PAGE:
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Published February 17, 2022 | Supplemental Material
Journal Article Open

Sensory representation and detection mechanisms of gut osmolality change


Ingested food and water stimulate sensory systems in the oropharyngeal and gastrointestinal areas before absorption. These sensory signals modulate brain appetite circuits in a feed-forward manner. Emerging evidence suggests that osmolality sensing in the gut rapidly inhibits thirst neurons upon water intake. Nevertheless, it remains unclear how peripheral sensory neurons detect visceral osmolality changes, and how they modulate thirst. Here we use optical and electrical recording combined with genetic approaches to visualize osmolality responses from sensory ganglion neurons. Gut hypotonic stimuli activate a dedicated vagal population distinct from mechanical-, hypertonic- or nutrient-sensitive neurons. We demonstrate that hypotonic responses are mediated by vagal afferents innervating the hepatic portal area (HPA), through which most water and nutrients are absorbed. Eliminating sensory inputs from this area selectively abolished hypotonic but not mechanical responses in vagal neurons. Recording from forebrain thirst neurons and behavioural analyses show that HPA-derived osmolality signals are required for feed-forward thirst satiation and drinking termination. Notably, HPA-innervating vagal afferents do not sense osmolality itself. Instead, these responses are mediated partly by vasoactive intestinal peptide secreted after water ingestion. Together, our results reveal visceral hypoosmolality as an important vagal sensory modality, and that intestinal osmolality change is translated into hormonal signals to regulate thirst circuit activity through the HPA pathway.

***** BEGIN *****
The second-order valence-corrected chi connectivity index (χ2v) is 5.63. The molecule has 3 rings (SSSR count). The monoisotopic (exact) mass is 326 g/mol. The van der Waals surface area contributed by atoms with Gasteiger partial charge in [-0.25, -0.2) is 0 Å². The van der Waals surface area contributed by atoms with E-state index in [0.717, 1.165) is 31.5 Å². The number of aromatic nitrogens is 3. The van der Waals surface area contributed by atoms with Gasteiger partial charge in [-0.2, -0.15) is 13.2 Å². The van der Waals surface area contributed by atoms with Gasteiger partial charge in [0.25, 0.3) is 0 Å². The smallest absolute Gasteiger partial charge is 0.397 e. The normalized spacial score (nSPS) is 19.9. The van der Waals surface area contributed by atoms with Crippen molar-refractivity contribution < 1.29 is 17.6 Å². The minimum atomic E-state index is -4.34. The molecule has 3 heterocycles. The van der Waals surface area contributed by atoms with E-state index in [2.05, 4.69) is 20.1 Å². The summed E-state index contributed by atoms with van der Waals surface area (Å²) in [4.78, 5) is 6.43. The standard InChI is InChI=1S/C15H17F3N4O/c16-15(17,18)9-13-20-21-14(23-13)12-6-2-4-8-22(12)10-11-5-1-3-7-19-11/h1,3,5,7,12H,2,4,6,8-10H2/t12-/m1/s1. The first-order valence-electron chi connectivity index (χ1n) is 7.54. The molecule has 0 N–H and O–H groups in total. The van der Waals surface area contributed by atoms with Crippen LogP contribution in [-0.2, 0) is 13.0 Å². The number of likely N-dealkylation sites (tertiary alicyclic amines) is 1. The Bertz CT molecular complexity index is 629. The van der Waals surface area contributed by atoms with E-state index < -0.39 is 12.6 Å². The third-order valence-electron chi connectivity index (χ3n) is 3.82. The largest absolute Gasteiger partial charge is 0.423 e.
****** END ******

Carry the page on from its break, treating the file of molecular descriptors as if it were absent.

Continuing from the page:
Additional Information

© 2022 Nature Publishing Group. Received 15 April 2021; Accepted 15 December 2021; Published 26 January 2022. We thank the members of the Oka laboratory, S. D. Liberles and C. S. Zuker for helpful discussion and comments; B. Ho and A. Koranne for maintaining and genotyping mouse lines; T. Zhang, W. Han and I. E. Araujo for technical advice on surgical techniques; L. Luebbert for initial imaging analysis; T. Karigo for technical help; X. Chen and V. Gradinaru for advice on virus development and tissue clearing; and J. Parker for sharing the qPCR machine. This work was supported by Startup funds from the President and Provost of California Institute of Technology and the Biology and Biological Engineering Division of California Institute of Technology. Y.O. is also supported by New York Stem Cell Foundation, NIH (R01NS109997, R01NS123918), Alfred P. Sloan Foundation, and Heritage Medical Research Institute. T.I. is supported by the Japan Society for the Promotion of Science. Data availability: Additional data that support the finding of this study are available from the corresponding author upon reasonable request. Source data are provided with this paper. Code availability: The MATLAB code used to perform the imaging analysis is modified from the CalmAn code at https://github.com/flatironinstitute/CaImAn-MATLAB, and is available at https://github.com/Oka-Lab/Imaging-analysis. Author Contributions: T.I. and Y.O. conceived the research programme and designed experiments. T.I. performed the experiments and analysed the data, with help from T.W. A.K., and D.J.A. wrote the code for the imaging analysis and provided advice on the data analysis. A.-H.P. analysed the single-cell RNA sequencing data. H.E. performed and analysed chemogenetic experiments. T.I. and Y.O. wrote the paper. Y.O. supervised the entire work. The authors declare no competing interests. Peer review information: Nature thanks Richard Palmiter and the other, anonymous reviewers for their contribution to the peer review of this work.

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August 22, 2023
December 22, 2023